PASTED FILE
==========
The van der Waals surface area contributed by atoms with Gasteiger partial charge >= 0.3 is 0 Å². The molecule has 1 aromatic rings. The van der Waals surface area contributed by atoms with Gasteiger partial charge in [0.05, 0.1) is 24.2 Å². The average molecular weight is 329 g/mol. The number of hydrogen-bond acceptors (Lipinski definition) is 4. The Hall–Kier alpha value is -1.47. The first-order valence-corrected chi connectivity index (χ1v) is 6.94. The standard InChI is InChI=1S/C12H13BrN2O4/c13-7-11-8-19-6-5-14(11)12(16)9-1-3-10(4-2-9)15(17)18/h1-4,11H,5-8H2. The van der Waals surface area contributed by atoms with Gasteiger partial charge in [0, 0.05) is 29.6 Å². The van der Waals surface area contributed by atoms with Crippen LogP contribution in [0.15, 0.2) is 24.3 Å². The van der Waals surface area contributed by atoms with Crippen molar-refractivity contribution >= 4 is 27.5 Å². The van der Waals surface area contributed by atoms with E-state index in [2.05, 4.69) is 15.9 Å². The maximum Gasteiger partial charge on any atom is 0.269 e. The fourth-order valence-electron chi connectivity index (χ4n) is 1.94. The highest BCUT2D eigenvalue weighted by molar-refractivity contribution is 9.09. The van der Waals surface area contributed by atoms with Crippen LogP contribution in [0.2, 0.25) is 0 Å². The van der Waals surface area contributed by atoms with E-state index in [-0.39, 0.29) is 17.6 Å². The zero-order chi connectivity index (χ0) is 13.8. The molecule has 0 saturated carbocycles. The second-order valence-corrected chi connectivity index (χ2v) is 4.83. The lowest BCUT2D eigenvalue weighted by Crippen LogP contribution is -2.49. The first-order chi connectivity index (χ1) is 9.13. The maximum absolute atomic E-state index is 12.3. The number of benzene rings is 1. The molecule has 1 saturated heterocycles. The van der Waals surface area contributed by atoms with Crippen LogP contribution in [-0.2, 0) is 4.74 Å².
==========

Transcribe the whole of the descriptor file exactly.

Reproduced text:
The van der Waals surface area contributed by atoms with Gasteiger partial charge >= 0.3 is 0 Å². The molecule has 1 aromatic rings. The van der Waals surface area contributed by atoms with Gasteiger partial charge in [0.05, 0.1) is 24.2 Å². The average molecular weight is 329 g/mol. The number of hydrogen-bond acceptors (Lipinski definition) is 4. The Hall–Kier alpha value is -1.47. The first-order valence-corrected chi connectivity index (χ1v) is 6.94. The standard InChI is InChI=1S/C12H13BrN2O4/c13-7-11-8-19-6-5-14(11)12(16)9-1-3-10(4-2-9)15(17)18/h1-4,11H,5-8H2. The van der Waals surface area contributed by atoms with Gasteiger partial charge in [0, 0.05) is 29.6 Å². The van der Waals surface area contributed by atoms with Crippen LogP contribution in [0.15, 0.2) is 24.3 Å². The van der Waals surface area contributed by atoms with Crippen molar-refractivity contribution >= 4 is 27.5 Å². The van der Waals surface area contributed by atoms with E-state index in [2.05, 4.69) is 15.9 Å². The maximum Gasteiger partial charge on any atom is 0.269 e. The fourth-order valence-electron chi connectivity index (χ4n) is 1.94. The highest BCUT2D eigenvalue weighted by molar-refractivity contribution is 9.09. The van der Waals surface area contributed by atoms with Crippen LogP contribution in [0.2, 0.25) is 0 Å². The van der Waals surface area contributed by atoms with E-state index in [-0.39, 0.29) is 17.6 Å². The zero-order chi connectivity index (χ0) is 13.8. The molecule has 0 saturated carbocycles. The second-order valence-corrected chi connectivity index (χ2v) is 4.83. The lowest BCUT2D eigenvalue weighted by Crippen LogP contribution is -2.49. The first-order chi connectivity index (χ1) is 9.13. The maximum absolute atomic E-state index is 12.3. The number of benzene rings is 1. The molecule has 1 saturated heterocycles. The van der Waals surface area contributed by atoms with Crippen LogP contribution in [-0.2, 0) is 4.74 Å².